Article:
• City of Thieves by David Benioff is a marvelous adventure story set during World War II during the siege of Leningrad.  The narrator, Lev Beniov (in the conceit of the novel this is the author’s grandfather telling him the story), along with Kolya, a deserter from the Army, must find a dozen eggs for an important Colonel, so that his daughter can have a wedding cake.  The city is surrounded by the German army, and the people are starving during the winter months.  It simultaneously has the quality of a fairy tale where the heroes have to accomplish an impossible task while also being a coming of age story for the 17 year old narrator.  During their search, the two young men encounter the many brutalities of the war, but there is also a lot of humor in the story, especially the way Lev and Kolya interact.  Kolya treats Lev like a younger brother whom he can teach about the ways of the world and women.  Like any quest narrative, it hits the right notes with twists and obstacles to keep our heroes from their objective, while also subverting some of our expectations along the way.  It was a very satisfying read.  As it was primarily a guy book, I would recommend it as that, though noting that anyone could enjoy it.
  • Evolution from Creation to New Creation: Conflict, Conversation, and Convergence by Ted Peters and Martinez Hewlett is a useful book on the topic of theistic evolution.  The two authors (one a theologian, the other a scientist) offer a helpful guide to the landscape of Christian approaches to origins.  They critique the young earth creationist and the intelligent design positions, but in the most fair and serious way I’ve ever seen.  They treat those who hold those positions with the utmost respect as fellow Christians (it’s a marked contrast to books I’ve read by Karl Giberson and Kenneth Miller).  Curiously, they don’t spend any time with old earth/progressive creationists.  The best part of the book is where they detail the spectrum of beliefs in the theistic evolution camp.  They analyze various thinkers in five areas: (1) deep time, (2) natural selection, (3) common descent, (4) divine action, and (5) theodicy (i.e. an attempt to answer why a good God would allow evil and suffering).  Afterwards, they present their own model that avoids some of the pitfalls they see in the other positions.  For example, most of the other thinkers used some version of the free will defense to answer how God could allow evil.  The problem they see with a free will defense is that it requires God to relinquish interacting with creation, which then makes evolutionary processes random and purposeless.  Most theists would like to avoid that conclusion.  Their approach is novel, by contrast, but it too is rather unsatisfying.  They view creation as both an initial point in time (creatio ex nihilo) as well as an ongoing process (creatio continua) that is not yet complete until it can be redeemed as a “new creation.”  In their reading, the “very good” declaration of Genesis is from the standpoint of the new creation, looking back on the whole history of creation (seems like a stretch).  They admit that they, like Job, don’t know why suffering and death are part of the creation at this time.  So, it’s still a mystery.  Regardless, the book is a handy reference for the various positions within theistic evolution.  I’d recommend it to anyone interested in the debate on creation and evolution.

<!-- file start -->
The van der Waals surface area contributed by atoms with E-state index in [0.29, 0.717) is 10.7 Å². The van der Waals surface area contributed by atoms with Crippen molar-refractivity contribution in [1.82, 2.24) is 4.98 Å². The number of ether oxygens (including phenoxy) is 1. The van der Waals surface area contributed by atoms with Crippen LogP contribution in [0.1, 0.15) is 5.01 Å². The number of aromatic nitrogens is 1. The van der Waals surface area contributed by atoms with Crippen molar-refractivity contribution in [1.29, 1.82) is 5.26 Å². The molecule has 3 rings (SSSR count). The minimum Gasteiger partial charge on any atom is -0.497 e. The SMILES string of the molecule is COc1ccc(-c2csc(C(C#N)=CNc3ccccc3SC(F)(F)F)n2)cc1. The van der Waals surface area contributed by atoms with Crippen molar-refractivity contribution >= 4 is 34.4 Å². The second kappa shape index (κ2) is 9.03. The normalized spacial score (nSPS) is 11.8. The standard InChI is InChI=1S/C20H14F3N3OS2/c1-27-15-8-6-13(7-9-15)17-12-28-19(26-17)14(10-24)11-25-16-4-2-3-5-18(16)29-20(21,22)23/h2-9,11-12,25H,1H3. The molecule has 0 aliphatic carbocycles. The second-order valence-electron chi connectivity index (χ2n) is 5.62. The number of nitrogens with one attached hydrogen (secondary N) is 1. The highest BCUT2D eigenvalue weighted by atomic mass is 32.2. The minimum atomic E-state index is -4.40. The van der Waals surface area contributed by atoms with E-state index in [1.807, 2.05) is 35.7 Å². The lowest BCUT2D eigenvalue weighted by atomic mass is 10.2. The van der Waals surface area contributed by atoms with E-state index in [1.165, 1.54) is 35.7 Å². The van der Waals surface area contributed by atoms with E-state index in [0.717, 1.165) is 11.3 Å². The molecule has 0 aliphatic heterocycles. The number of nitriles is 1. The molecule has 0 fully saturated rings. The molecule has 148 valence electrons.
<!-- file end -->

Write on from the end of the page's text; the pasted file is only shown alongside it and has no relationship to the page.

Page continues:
personal, politics

The Needle and the Damage Done

There’s an exchange in Saga, the sci-fi comic by Brian K. Vaughn and Fiona Staples (you should read it!), where two characters debate the role of drugs and the merits of their art.  Alana is a new actress in the Circuit, an underground theater troupe whose performances are broadcast to the universe, and Yuma is the set designer and a veteran of the troupe.  The soap opera plots of the Circuit performances are hokey, but Alana has always wanted to be a star in the Circuit.  Yuma is more cynical about their role in the universe, a universe where most inhabited planets are stuck in a protracted war with one another.

Yuma: It’s true, the Circuit has only ever existed to pacify an angry and hopeless population.

Alana: Maybe shitty shows like ours, but what about actual good ones?  I got into “Filament City” when I was young, changed the way I think about poverty.